“We ask for complete and unconditional withdrawal of the Russian troops,” President of Moldova Maia Sandu stated in her speech before the plenary session of the United Nations General Assembly on September 21.
Russia has two kinds of troops in the separatist region of Moldova, Transnistria, which it has backed economically and militarily since the early 1990s. However, Sandu made no separation between the illegally stationed GOTR troops and the so-called peacekeepers that have a debatable status.
Separately, most of the residents in the separatist region hold Russian passports — which makes them subject to the “partial mobilisation” declared by President Vladimir Putin.
“The illegal presence of Russian military troops in the Transnistrian region violates our neutrality and increases the security risks for our country,” Sandu said.
“We call on the complete and unconditional withdrawal of Russian troops. We call on the destruction of ammunition from the Cobasna stockpiles, which pose a security and environmental threat to the region as a whole.”
Sandu detailed the toll the war in neighbouring Ukraine has had on Moldova commenting” “Our resources are strained, investments have slowed down, trade and transport routes are disrupted, inflation is nearing 35%.” She also pointed to the “wide spectrum of hybrid threats” and the Europe-wide energy crisis caused by “Russia’s attempts to weaponize gas and oil supplies”.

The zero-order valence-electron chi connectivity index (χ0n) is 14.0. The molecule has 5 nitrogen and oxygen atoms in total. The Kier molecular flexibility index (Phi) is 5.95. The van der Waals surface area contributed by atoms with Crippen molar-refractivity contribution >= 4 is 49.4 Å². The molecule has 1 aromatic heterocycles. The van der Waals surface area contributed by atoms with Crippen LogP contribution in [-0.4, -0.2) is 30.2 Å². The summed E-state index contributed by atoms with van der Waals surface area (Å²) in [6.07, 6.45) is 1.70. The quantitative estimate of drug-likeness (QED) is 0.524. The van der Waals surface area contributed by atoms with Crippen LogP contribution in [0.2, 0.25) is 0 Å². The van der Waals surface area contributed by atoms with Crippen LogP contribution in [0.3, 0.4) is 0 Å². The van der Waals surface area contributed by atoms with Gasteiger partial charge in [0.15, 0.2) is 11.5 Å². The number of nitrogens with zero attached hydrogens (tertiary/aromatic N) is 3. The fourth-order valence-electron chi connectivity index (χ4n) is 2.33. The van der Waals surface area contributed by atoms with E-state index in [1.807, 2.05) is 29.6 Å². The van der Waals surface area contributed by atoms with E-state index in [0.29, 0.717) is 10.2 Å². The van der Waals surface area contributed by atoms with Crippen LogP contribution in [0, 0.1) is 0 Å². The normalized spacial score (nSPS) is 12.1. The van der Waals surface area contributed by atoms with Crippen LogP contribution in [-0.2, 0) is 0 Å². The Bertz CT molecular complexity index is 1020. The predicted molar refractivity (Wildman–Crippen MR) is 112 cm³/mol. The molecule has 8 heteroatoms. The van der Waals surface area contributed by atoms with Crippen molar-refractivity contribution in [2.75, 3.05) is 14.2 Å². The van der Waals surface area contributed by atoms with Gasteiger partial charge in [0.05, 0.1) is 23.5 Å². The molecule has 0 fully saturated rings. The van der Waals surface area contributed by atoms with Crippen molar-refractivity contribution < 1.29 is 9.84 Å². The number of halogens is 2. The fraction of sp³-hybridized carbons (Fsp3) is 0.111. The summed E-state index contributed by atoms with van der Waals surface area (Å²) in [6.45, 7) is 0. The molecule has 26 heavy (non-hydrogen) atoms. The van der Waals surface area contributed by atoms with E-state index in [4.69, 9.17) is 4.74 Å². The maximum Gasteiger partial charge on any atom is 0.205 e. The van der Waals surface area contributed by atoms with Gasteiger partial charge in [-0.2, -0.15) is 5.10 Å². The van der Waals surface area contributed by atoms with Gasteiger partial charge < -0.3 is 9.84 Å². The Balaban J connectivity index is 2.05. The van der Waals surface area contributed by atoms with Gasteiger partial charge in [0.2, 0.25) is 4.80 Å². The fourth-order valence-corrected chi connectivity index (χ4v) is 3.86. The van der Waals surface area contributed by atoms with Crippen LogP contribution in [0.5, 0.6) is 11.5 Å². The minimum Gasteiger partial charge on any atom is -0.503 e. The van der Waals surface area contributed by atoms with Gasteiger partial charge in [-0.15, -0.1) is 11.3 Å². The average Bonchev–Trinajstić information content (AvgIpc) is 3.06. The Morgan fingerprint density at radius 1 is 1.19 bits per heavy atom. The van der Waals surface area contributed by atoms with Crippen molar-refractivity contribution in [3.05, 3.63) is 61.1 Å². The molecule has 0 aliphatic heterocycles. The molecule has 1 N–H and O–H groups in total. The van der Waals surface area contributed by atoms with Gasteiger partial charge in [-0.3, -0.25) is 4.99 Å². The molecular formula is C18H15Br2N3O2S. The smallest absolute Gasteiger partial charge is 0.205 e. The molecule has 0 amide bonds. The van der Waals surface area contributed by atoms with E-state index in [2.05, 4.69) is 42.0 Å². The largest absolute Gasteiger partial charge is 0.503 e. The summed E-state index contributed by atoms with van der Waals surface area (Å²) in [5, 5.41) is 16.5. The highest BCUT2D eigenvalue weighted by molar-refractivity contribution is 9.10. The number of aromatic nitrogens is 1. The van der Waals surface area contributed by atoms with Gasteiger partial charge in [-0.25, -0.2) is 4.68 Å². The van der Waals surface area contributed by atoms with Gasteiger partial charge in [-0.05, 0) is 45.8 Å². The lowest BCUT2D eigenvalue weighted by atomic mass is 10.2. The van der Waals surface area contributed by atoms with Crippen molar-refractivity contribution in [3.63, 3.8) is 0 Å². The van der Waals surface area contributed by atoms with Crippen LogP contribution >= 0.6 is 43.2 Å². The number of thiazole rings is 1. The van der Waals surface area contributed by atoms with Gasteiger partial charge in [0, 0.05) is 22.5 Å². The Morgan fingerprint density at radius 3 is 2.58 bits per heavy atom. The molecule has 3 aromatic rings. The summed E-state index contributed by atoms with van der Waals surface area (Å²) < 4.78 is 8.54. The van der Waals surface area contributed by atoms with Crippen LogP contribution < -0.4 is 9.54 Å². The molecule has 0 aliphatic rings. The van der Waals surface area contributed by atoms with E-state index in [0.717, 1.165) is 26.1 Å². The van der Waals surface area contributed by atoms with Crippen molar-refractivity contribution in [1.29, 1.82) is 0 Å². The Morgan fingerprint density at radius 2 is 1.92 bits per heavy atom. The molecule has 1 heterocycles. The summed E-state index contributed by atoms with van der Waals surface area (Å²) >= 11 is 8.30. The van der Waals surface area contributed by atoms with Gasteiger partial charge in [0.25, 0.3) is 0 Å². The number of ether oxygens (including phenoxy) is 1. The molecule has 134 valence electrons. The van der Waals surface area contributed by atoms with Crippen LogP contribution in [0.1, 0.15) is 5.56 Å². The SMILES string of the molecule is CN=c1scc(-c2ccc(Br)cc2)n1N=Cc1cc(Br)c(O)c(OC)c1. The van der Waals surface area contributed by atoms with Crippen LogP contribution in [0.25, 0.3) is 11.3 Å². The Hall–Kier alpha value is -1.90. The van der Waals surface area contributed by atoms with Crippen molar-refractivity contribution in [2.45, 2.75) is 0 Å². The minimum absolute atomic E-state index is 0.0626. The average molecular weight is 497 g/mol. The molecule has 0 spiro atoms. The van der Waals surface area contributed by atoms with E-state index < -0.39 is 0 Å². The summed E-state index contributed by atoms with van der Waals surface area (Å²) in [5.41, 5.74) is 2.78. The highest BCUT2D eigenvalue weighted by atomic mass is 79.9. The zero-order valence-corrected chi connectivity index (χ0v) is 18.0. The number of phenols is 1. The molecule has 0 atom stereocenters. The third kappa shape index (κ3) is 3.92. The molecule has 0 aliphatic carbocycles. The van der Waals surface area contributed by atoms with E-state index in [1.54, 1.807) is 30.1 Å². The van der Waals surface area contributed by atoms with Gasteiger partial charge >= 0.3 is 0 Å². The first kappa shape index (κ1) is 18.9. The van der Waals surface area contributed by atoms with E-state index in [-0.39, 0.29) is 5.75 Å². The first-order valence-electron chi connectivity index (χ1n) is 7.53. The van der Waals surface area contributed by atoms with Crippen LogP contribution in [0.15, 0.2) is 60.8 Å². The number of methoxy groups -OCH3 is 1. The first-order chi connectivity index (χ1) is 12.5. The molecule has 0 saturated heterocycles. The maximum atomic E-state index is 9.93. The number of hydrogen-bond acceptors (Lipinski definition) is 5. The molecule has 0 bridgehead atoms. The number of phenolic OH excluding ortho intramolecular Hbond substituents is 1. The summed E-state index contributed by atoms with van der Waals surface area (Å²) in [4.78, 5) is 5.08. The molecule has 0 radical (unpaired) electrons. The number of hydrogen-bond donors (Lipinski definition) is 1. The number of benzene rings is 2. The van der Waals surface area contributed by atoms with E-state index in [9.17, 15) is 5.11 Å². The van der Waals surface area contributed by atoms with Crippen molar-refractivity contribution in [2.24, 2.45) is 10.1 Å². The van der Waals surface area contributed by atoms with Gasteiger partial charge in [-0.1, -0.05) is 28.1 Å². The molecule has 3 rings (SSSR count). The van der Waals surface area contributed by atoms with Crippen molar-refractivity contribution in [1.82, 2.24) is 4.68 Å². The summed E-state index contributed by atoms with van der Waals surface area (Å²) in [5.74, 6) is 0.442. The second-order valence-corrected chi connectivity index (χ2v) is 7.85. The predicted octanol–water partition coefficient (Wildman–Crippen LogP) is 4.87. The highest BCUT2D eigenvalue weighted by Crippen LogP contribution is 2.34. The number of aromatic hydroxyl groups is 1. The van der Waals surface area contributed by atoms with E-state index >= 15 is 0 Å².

At the same time, Sandu stressed her country’s solidarity with Ukraine which goes beyond humanitarian aid.
“Ukraine is fighting today to keep us all safe, to keep Europe safe,” she said.
A third message conveyed by Sandu was that Moldova’s authorities are striving to achieve mutual understanding among the country’s residents of various ethnicities or political preferences.
“I represent here the citizens of the Republic of Moldova: regardless of the language they speak — Romanian, Ukrainian, Russian, Gagauz or Bulgarian,” Sandu said. “[W]hether we live on the right bank of the river Nistru, or in the breakaway region of Transnistria, we all want peace.”
The head of state emphasised that its recently secured EU candidate status offers Moldova hope, a clear direction, a unifying objective, an anchor and a strong sense of belonging to the free world.